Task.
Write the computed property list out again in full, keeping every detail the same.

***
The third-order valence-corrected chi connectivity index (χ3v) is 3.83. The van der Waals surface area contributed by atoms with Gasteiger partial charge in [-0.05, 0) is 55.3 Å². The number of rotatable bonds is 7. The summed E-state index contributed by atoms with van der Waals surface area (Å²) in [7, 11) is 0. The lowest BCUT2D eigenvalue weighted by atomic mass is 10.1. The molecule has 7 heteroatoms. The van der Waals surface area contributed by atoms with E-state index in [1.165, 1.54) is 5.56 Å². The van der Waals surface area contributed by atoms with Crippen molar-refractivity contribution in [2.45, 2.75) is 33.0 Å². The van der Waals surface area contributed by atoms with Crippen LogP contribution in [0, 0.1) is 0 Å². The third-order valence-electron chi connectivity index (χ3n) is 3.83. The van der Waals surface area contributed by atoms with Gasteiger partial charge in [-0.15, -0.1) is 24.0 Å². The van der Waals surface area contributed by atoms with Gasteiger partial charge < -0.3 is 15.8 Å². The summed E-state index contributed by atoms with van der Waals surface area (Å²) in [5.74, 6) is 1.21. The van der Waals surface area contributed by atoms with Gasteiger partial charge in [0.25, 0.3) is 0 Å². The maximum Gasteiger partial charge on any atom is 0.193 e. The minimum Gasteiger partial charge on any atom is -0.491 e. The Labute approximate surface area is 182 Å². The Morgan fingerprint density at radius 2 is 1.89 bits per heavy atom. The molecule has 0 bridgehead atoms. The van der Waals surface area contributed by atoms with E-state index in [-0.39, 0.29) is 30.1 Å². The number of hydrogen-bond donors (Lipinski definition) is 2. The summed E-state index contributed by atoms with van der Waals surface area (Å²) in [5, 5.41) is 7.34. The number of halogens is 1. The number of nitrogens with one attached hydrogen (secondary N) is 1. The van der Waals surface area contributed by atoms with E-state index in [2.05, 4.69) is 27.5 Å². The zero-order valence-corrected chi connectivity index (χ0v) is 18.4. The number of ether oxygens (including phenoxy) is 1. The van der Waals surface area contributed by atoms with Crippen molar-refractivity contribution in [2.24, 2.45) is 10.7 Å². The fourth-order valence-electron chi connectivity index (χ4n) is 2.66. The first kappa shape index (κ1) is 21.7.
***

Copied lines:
The third-order valence-corrected chi connectivity index (χ3v) is 3.83. The van der Waals surface area contributed by atoms with Gasteiger partial charge in [-0.05, 0) is 55.3 Å². The number of rotatable bonds is 7. The summed E-state index contributed by atoms with van der Waals surface area (Å²) in [7, 11) is 0. The lowest BCUT2D eigenvalue weighted by atomic mass is 10.1. The molecule has 7 heteroatoms. The van der Waals surface area contributed by atoms with E-state index in [1.165, 1.54) is 5.56 Å². The van der Waals surface area contributed by atoms with Crippen molar-refractivity contribution in [2.45, 2.75) is 33.0 Å². The van der Waals surface area contributed by atoms with Crippen LogP contribution in [0, 0.1) is 0 Å². The third-order valence-electron chi connectivity index (χ3n) is 3.83. The van der Waals surface area contributed by atoms with Gasteiger partial charge in [-0.15, -0.1) is 24.0 Å². The van der Waals surface area contributed by atoms with Gasteiger partial charge < -0.3 is 15.8 Å². The summed E-state index contributed by atoms with van der Waals surface area (Å²) in [5.74, 6) is 1.21. The van der Waals surface area contributed by atoms with Gasteiger partial charge in [0.25, 0.3) is 0 Å². The maximum Gasteiger partial charge on any atom is 0.193 e. The minimum Gasteiger partial charge on any atom is -0.491 e. The Labute approximate surface area is 182 Å². The Morgan fingerprint density at radius 2 is 1.89 bits per heavy atom. The molecule has 0 bridgehead atoms. The van der Waals surface area contributed by atoms with E-state index in [-0.39, 0.29) is 30.1 Å². The number of hydrogen-bond donors (Lipinski definition) is 2. The summed E-state index contributed by atoms with van der Waals surface area (Å²) in [5, 5.41) is 7.34. The number of halogens is 1. The number of nitrogens with one attached hydrogen (secondary N) is 1. The van der Waals surface area contributed by atoms with E-state index in [2.05, 4.69) is 27.5 Å². The zero-order valence-corrected chi connectivity index (χ0v) is 18.4. The number of ether oxygens (including phenoxy) is 1. The van der Waals surface area contributed by atoms with Crippen molar-refractivity contribution in [2.24, 2.45) is 10.7 Å². The fourth-order valence-electron chi connectivity index (χ4n) is 2.66. The first kappa shape index (κ1) is 21.7.